The media voices, which comment on the Catholic Church, must engage in debate and re-iterate failures unceasingly and vigorously to the Catholic Church for the public good. Humoring readers with “potpourri” because there is no grand narrative from the Vatican news outlet on the day is not just frivolity, but it is a dangerous state of detachment from reality and it will quicken the demise of Catholicism as a moral force for good.
Brian Mark Hennessy.
Blog: Comboni Missionaries – a Childhood in their Hands





My wife, Julie, and i took our eldest son to University on Saturday.

It was a big day for us.

However, I gave it little thought during the days and weeks leading up to it.
Today, the house is a little empty, and in some ways it feels as if i have experienced a bereavement.

My son has gone. He has left the security and love, that was, literally, on his very own doorstep, to continue his journey in the world, with all the happiness and sorrows and challenges that that may bring.

The day ended up being a difficult day. Julie and I were not prepared for the emotions and thoughts and the overwhelming feeling of love and pride that rushed through us as we said good bye to our son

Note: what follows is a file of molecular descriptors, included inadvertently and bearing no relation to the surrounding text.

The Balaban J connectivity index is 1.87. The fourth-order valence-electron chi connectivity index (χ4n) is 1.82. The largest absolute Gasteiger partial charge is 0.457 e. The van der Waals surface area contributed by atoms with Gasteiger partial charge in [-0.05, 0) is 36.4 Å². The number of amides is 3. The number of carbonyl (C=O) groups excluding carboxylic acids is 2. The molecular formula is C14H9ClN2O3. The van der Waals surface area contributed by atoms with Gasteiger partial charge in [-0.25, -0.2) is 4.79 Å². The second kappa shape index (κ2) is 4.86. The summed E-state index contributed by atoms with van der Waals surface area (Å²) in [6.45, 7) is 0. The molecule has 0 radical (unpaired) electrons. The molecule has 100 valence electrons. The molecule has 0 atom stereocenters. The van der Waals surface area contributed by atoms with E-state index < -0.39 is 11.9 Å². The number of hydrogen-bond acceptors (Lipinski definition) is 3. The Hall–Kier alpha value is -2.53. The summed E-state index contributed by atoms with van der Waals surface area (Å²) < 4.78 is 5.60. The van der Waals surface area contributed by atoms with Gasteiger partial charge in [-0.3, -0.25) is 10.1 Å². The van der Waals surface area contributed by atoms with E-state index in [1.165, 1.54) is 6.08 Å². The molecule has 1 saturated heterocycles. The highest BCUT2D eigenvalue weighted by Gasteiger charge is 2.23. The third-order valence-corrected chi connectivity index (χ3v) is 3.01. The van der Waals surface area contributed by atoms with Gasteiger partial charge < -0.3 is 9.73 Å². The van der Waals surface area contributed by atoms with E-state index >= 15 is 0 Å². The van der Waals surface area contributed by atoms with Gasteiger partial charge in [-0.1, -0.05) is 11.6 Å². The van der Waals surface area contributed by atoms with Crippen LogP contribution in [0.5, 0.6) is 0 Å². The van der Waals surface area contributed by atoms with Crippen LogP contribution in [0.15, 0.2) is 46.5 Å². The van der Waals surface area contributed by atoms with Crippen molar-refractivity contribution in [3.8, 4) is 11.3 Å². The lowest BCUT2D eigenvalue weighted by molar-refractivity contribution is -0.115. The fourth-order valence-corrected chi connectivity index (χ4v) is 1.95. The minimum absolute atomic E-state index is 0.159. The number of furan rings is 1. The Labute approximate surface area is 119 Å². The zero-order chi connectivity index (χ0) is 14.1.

Soon after that good bye I began to think about my goodbye to my parents and their good bye to me when I was taken to Mirfield, at the age of thirteen, to begin my own journey towards becoming a priest.

My parents, I suspect, must have had the same thoughts and feelings of love and pride for me leaving home as Julie and I did for my son on Saturday leaving his home and going to university.

I was thirteen. How could my mum and dad do it?

How could they “let go” and leave me when I was so young?

The answer, of course, is based around trust. My parents believed that God had called me. They
believed in the sanctity of the Holy Vocation to the Priesthood. “God chose you, you did not choose

My parents trusted the Catholic Church. They trusted the priests of the Catholic Church. My parents, more than any other priests, trusted the Comboni Priests at their Junior Seminary at Mirfield.

I am angry about that. I am angry that i still feel angry. And I am angry for my mum and dad.

If my parents were alive they would be more than angry about what happened to their son at the hands of their trusted Comboni priests of Mirfield.

After the last Mirfield reunion (which I did not attend) I telephoned, the Comboni Missionary, Father John Clarke. Because, Father Clarke had spent some time at the reunion talking with Comboni abuse survivors, i was interested to discuss the abuse at Mirfield with him. Father Clarke was, and may still be, the Comboni Safeguarding Coordinator. His response to my question was, in words similar to or the same as, can you put all this in the past now, and move on.

Why am I writing all this?